Tom ponders the season and wonders about those who claim to believe in God, but with a hard core approach he just doesn’t understand

It's Christmas Eve and there's some serious holiness going on. I've always been fascinated by the overtly religious—the Hari Krishnas at the airport, the Saturday morning doorbell ringers with their pamphlets, the guy who holds the note just one little beat longer in church. When I was growing up, I went with friends to their traditional black churches, and a college teammate of mine took me to a revival meeting in a tent one summer, but I've never come close to feeling the spirit the way some people do.

I've always figured that, at best, I'm just Catholic enough.

This point was hammered home when I read a book recently about the lives of, and the duel between, Aaron Burr and Alexander Hamilton. The latter was born out of wedlock in the West Indies, a start that left him with a chip on his shoulder for the rest of his life. But at least he had a mother. Burr's story is absolutely brutal.

Aaron Burr's father (Aaron Burr, Sr.) was a preacher man, as was his maternal grandfather, Rev. Jonathan Edwards. Both men were adherents of the philosophy that whatever happened was the will of God and, if something bad happened, it was the fault of those to whom it happened, either because they hadn't prayed enough or they had otherwise sinned. (That sounds a lot like karma but don't suggest that to hard-core Christians.)

Burr was born during the French and Indian War. When he was a one-year-old, the French overwhelmed the British at Fort Oswego in upstate New York. French General Montcalm assured the British that they would not be harmed when the French took over the fort. The French kept their word, but when the British surrendered their weapons, the Indians (who had not given their word) pretty much slaughtered everybody. (The duplicitous act was actually mentioned in "The Last of the Mohicans.")

After the massacre, Burr's mother, Esther, was distraught, but her father assured her that God only punishes those who deserve it. He preached this all-in approach to God and that whatever happened was part of a plan. Esther bought in, believing that horrible stuff was just God's wacky way of showing His love. Then the weird stuff started happening.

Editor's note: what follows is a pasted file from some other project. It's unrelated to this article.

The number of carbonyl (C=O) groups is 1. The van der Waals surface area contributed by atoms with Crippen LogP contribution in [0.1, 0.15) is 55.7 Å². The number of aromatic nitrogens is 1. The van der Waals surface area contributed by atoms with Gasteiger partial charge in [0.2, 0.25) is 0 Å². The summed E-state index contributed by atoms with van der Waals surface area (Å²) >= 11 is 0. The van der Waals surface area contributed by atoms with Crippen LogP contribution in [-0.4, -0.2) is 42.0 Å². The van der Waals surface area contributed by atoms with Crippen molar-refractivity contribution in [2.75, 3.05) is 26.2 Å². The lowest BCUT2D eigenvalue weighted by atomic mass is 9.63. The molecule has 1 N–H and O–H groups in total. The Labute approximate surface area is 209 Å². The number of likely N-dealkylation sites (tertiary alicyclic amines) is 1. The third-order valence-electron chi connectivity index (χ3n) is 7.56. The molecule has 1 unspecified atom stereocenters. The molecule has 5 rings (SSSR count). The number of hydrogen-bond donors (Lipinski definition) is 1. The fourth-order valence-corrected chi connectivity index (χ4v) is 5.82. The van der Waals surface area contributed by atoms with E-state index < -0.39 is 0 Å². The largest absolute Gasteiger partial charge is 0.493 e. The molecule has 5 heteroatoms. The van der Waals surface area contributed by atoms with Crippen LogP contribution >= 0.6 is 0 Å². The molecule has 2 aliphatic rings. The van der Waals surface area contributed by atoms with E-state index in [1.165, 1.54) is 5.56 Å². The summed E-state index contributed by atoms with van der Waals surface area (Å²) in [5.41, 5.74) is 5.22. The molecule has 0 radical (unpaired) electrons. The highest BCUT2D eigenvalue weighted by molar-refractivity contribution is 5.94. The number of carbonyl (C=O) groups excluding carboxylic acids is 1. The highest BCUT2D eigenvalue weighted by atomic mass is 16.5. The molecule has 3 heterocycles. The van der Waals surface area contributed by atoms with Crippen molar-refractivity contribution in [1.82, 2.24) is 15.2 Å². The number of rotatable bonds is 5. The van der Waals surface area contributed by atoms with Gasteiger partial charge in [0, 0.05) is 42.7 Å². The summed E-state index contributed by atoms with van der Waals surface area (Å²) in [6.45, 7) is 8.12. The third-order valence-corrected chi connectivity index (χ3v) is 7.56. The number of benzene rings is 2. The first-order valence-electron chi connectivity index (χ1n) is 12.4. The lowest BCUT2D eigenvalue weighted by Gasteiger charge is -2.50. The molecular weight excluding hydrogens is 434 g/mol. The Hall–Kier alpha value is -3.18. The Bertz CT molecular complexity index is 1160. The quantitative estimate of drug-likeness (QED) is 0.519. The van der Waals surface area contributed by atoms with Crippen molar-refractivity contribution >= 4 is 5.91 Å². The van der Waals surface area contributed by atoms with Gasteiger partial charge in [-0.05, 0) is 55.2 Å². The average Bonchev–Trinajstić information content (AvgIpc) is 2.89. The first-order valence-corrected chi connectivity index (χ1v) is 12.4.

Aaron Burr, Sr. was involved with the opening of Princeton University. In the summer of 1757, he had to do a lot of traveling for his work. When he returned n October, he learned that his friend and fellow supporter of Princeton, New Jersey Gov. Jonathan Belcher, had died. Despite being exhausted, he set out to work on an appropriate funeral sermon. He had to travel to Newark to deliver the sermon and when he returned home, he was feverish and delirious. He collapsed into bed and died at the age of 42.

Then, the young Burr came down with a similar fever and was on Death's doorstep. This made the widow Burr ecstatic; she thought God loved her son so much that He wanted to take him to Heaven immediately. (Obviously, the young Burr survived.)

Jonathan Edwards took over as the head of Princeton, but he, too, soon became ill. An epidemic of smallpox was sweeping through the colonies, so Edwards had himself inoculated. He apparently got too big a dose and came down with the full-blown disease. (Interestingly, the concept of inoculation had been brought to America from Africa by a man who would become the property of Cotton Mather, he of the Salem Witch Trials fame. You just can't make this stuff up.)

As Edwards lay dying, both he and his daughter, Esther, praised God for visiting upon them such horrible things as a sign of His love. (See, I don't get that stuff. I've always been a "Why, God?" kind of guy. That keeps me from ever becoming anything more than just Catholic enough.)

Edwards died on March 22. Esther had herself successfully inoculated, but she suddenly came down with something other than smallpox. She lay in bed for two weeks with a high fever and a crippling headache, babbling incoherently. She died just 16 days after her father at the ridiculously young age of 27. This left young Aaron Burr and his young sister as orphans and shaped the way that he would lead his largely wayward life.

Through it all, even as that giant scythe was slicing through their family, the members praised God for visiting upon them such horrible atrocities. Over the decades, I have tried to understand that way of thinking, but I have never come within a country mile of it.

I can't believe that those people and I believe in the same God. The only punishment my God gives me is to make me go to church on Christmas and Easter with the slutty-dressing, cell phone-talking, food-eating, video game-playing, no-Catholic-being hillbillies who only show up to Mass on those two holy days to ruin it for everybody else. Well, as it turns out, I found a perfect Mass to go to with my family. It's quiet and peaceful and holy as all heck.

In the spirit of Christmas and being a Christian, I suppose I should share this information with you, but there's no damn way. You're going to have to try to have a Merry Christmas any way you can.

About The Author

Comments (6)

Add a comment

Add a Comment

Tucson Weekly

Best of Tucson Weekly

Tucson Weekly